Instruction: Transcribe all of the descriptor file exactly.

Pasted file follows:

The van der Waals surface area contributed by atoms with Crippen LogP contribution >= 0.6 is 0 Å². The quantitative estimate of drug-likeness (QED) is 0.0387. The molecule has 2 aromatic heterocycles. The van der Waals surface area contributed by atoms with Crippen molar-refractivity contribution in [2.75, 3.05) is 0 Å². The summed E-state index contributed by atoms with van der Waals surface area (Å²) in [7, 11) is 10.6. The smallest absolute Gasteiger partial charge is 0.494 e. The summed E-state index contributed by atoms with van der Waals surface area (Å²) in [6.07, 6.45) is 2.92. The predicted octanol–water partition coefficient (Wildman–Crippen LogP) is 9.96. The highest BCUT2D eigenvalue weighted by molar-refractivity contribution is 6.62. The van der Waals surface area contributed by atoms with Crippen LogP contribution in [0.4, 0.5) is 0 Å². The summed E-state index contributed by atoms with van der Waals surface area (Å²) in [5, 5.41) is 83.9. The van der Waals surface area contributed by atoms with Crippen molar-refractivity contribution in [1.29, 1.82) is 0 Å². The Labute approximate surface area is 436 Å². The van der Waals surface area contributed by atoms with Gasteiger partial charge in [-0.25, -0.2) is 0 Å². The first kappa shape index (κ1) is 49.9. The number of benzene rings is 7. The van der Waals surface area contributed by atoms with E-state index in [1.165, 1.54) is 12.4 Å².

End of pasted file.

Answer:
The van der Waals surface area contributed by atoms with Crippen LogP contribution >= 0.6 is 0 Å². The quantitative estimate of drug-likeness (QED) is 0.0387. The molecule has 2 aromatic heterocycles. The van der Waals surface area contributed by atoms with Crippen molar-refractivity contribution in [2.75, 3.05) is 0 Å². The summed E-state index contributed by atoms with van der Waals surface area (Å²) in [7, 11) is 10.6. The smallest absolute Gasteiger partial charge is 0.494 e. The summed E-state index contributed by atoms with van der Waals surface area (Å²) in [6.07, 6.45) is 2.92. The predicted octanol–water partition coefficient (Wildman–Crippen LogP) is 9.96. The highest BCUT2D eigenvalue weighted by molar-refractivity contribution is 6.62. The van der Waals surface area contributed by atoms with Crippen LogP contribution in [0.4, 0.5) is 0 Å². The summed E-state index contributed by atoms with van der Waals surface area (Å²) in [5, 5.41) is 83.9. The van der Waals surface area contributed by atoms with Crippen molar-refractivity contribution in [1.29, 1.82) is 0 Å². The Labute approximate surface area is 436 Å². The van der Waals surface area contributed by atoms with Gasteiger partial charge in [-0.25, -0.2) is 0 Å². The first kappa shape index (κ1) is 49.9. The number of benzene rings is 7. The van der Waals surface area contributed by atoms with E-state index in [1.165, 1.54) is 12.4 Å².